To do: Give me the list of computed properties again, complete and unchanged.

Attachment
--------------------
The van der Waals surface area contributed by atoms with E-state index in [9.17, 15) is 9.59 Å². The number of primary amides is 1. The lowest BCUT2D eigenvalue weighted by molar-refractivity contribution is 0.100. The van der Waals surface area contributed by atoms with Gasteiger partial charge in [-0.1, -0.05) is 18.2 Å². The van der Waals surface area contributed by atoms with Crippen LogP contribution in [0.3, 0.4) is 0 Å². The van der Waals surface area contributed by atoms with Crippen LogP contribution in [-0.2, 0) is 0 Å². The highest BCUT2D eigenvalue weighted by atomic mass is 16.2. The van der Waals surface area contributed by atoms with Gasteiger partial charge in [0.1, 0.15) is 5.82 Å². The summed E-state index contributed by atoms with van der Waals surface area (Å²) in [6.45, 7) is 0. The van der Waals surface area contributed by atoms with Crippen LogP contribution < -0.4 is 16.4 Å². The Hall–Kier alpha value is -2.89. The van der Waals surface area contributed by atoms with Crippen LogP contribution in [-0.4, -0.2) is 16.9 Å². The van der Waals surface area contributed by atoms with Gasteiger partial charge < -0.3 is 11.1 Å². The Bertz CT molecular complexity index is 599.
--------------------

The van der Waals surface area contributed by atoms with E-state index in [9.17, 15) is 9.59 Å². The number of primary amides is 1. The lowest BCUT2D eigenvalue weighted by molar-refractivity contribution is 0.100. The van der Waals surface area contributed by atoms with Gasteiger partial charge in [-0.1, -0.05) is 18.2 Å². The van der Waals surface area contributed by atoms with Crippen LogP contribution in [0.3, 0.4) is 0 Å². The van der Waals surface area contributed by atoms with Crippen LogP contribution in [-0.2, 0) is 0 Å². The highest BCUT2D eigenvalue weighted by atomic mass is 16.2. The van der Waals surface area contributed by atoms with Gasteiger partial charge in [0.1, 0.15) is 5.82 Å². The summed E-state index contributed by atoms with van der Waals surface area (Å²) in [6.45, 7) is 0. The van der Waals surface area contributed by atoms with Crippen LogP contribution < -0.4 is 16.4 Å². The Hall–Kier alpha value is -2.89. The van der Waals surface area contributed by atoms with Crippen LogP contribution in [-0.4, -0.2) is 16.9 Å². The van der Waals surface area contributed by atoms with Gasteiger partial charge < -0.3 is 11.1 Å². The Bertz CT molecular complexity index is 599.